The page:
Only a few hundred complete courtyard houses remain, down from the 3,000 that stood during the 1980s. But among those that still exist, an interesting trend is taking root: modernization projects that preserve and honor the historic structures while making them suitable for 21st century lifestyles. The best examples of respectful Chinese courtyard house renovations repair and maintain the existing elements of the siheyuan, keep the courtyards open to the outdoors and add new complementary elements that augment the usefulness of the original buildings without diminishing their character.

Transforming Formerly Hidden Courtyards into Inclusive Spaces

Dwelling in Hutong by MINOR Lab

Designing homes around courtyards is an ancient tradition in China, with evidence of walled-in yards going as far back as the Shang Dynasty (approx. 1700 – 1100 BCE). The houses themselves opened out onto the alleyways outside, creating tranquil and private outdoor spaces protected from the eyes of strangers. This layout is similar to that of Beijing itself, which began as a walled city arranged like a checkerboard according to Confucian code. Each courtyard contained at least two trees along with water features and caged birds. Originally, each siheyuan was occupied by a single (often wealthy) family, but over time, they came to be inhabited by groups of families forming their own tiny villages. Many have since been converted into businesses.

Dwelling in Hutong by MINOR Lab
Dwelling in Hutong by MINOR Lab

The walls of a hutong “can be seen as a boundary between public and private venues,” acknowledges the firm MINOR Lab, which completed this renovation in the Dongcheng District in 2017 updating an old hutong with lots of transparent glass, translucent textured acrylic panels for privacy and warm wood. But their project, like many others, transforms these former residences into spaces that are meant for community use.

“Within the walls remains an inward and enclosed space, however, the yard resembles a vast container, letting in sky, wind, sunlight, air and sound. The crows of the two grand gingko trees are the flowing roof in the open air, overlapping layers of grey tiles. The exterior space under the trees connects to the interior one underneath the four roofs, floating and exchanging in a continuous way.”

Hutong Renovation by CAA
Hutong Renovation by CAA
Hutong Renovation by CAA

An interesting project by the firm CAA explores the continuation of multi-family and multi-generational hutong traditions in a way that can help support the owner’s aging parents, who have Alzheimer’s Disease. CAA kept the hutong’s original wooden structure and added an additional steel roof, creating larger windows and skylights in the existing structures to make them brighter. The layout of the courtyard and the surrounding houses gives each generation their own private living space, but they’re connected to each other, and the flat, accessible courtyard allows the client’s mother to get around in her wheelchair.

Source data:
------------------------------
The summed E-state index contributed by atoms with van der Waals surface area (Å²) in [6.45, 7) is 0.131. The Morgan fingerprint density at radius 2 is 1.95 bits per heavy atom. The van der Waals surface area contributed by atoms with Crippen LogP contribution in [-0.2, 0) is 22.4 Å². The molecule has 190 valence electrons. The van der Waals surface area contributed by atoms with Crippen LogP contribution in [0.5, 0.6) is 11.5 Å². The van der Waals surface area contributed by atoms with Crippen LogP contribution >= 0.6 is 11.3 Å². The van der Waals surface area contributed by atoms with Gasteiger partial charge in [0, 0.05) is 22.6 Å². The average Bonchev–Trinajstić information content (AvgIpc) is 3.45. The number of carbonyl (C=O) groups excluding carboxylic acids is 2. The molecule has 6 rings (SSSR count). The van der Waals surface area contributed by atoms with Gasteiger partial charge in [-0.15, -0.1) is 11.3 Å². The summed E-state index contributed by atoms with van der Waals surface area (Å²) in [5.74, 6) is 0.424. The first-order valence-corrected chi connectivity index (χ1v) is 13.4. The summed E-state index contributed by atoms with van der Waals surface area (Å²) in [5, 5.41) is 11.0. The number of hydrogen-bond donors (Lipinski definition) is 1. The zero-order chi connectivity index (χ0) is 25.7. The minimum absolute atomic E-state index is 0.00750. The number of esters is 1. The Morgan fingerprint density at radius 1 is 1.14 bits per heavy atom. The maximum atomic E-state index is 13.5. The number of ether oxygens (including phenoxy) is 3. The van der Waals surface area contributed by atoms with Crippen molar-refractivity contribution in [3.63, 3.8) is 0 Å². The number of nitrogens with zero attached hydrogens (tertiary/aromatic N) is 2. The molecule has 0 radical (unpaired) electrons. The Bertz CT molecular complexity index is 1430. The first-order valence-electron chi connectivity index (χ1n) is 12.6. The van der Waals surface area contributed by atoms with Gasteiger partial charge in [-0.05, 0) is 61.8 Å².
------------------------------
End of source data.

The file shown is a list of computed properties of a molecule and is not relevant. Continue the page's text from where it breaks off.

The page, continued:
Tea House in Hutong by ARCHSTUDIO
Tea House in Hutong by ARCHSTUDIO
Tea House in Hutong by ARCHSTUDIO

“Tea House in Hutong” by ARCHSTUDIO is a striking example of the bolder approach. Forced to demolish parts that were too unsafe to keep, the architects added new wood and metal structures and created more enclosed spaces protected from the elements by adding a white-painted concrete roof. Openings to the outdoors are glassed in like atriums, and you can still get a sense of the original space as you gaze across the courtyard despite all of these alterations.

Twisting Courtyard by ARCHSTUDIO
Twisting Courtyard by ARCHSTUDIO
Twisting Courtyard by ARCHSTUDIO

The same firm took an old siheyuan in Beijing’s Dashilar Area and transformed it into a public space with a dramatic, river-like undulating surface of grey brick that flows in and out of the interior and exterior spaces. Curved walls hide auxiliary spaces like the kitchen, bathrooms, private guest rooms and storage areas while visually connecting communal spaces like the dining room and reception to the courtyard. It’s not subtle by any means and it doesn’t shy away from ultramodern touches, but somehow the combination of old and new still feels cohesive.

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"We Dream of Instant Cities that Could Sprout like Spring Flowers": The Radical Architecture Collectives of the 60s and 70s

4 days 1 hour ago

The first moon landing, widespread anti-war protests, Woodstock and the hippies, rural communes and environmentalism, the Berlin Wall, the women’s liberation movement and so much more—the tumultuous decades of the Sixties and Seventies occupy an unforgettable place in history. With injustices openly questioned and radical ideas that set out to unseat existing conventions and practices in various spheres of life, things weren’t any different in the architectural world. 

The grand visions dreamt up by the modernists were soon challenged by utopian experiments from the “anti-architecture” or “radical design” groups of the 1960–70s. Reestablishing architecture as an instrument of political, social, and cultural critique, they drafted bold manifestoes and designs, experimented with collage, music, performance art, furniture, graphic design, zines, installations, events, and exhibitions. While certain individuals from this era like Cedric Price, Hans Hollein, and Yona Friedman remain important to the realm of the radical and the unbuilt, the revolutionary spirit of these decades also saw the birth of various young collectives. For eccentricity at its very best, read on for a (by no means exhaustive) list of some groups who dared to question, poke, expand, rebel against, disrupt and redefine architecture in the 60s and 70s.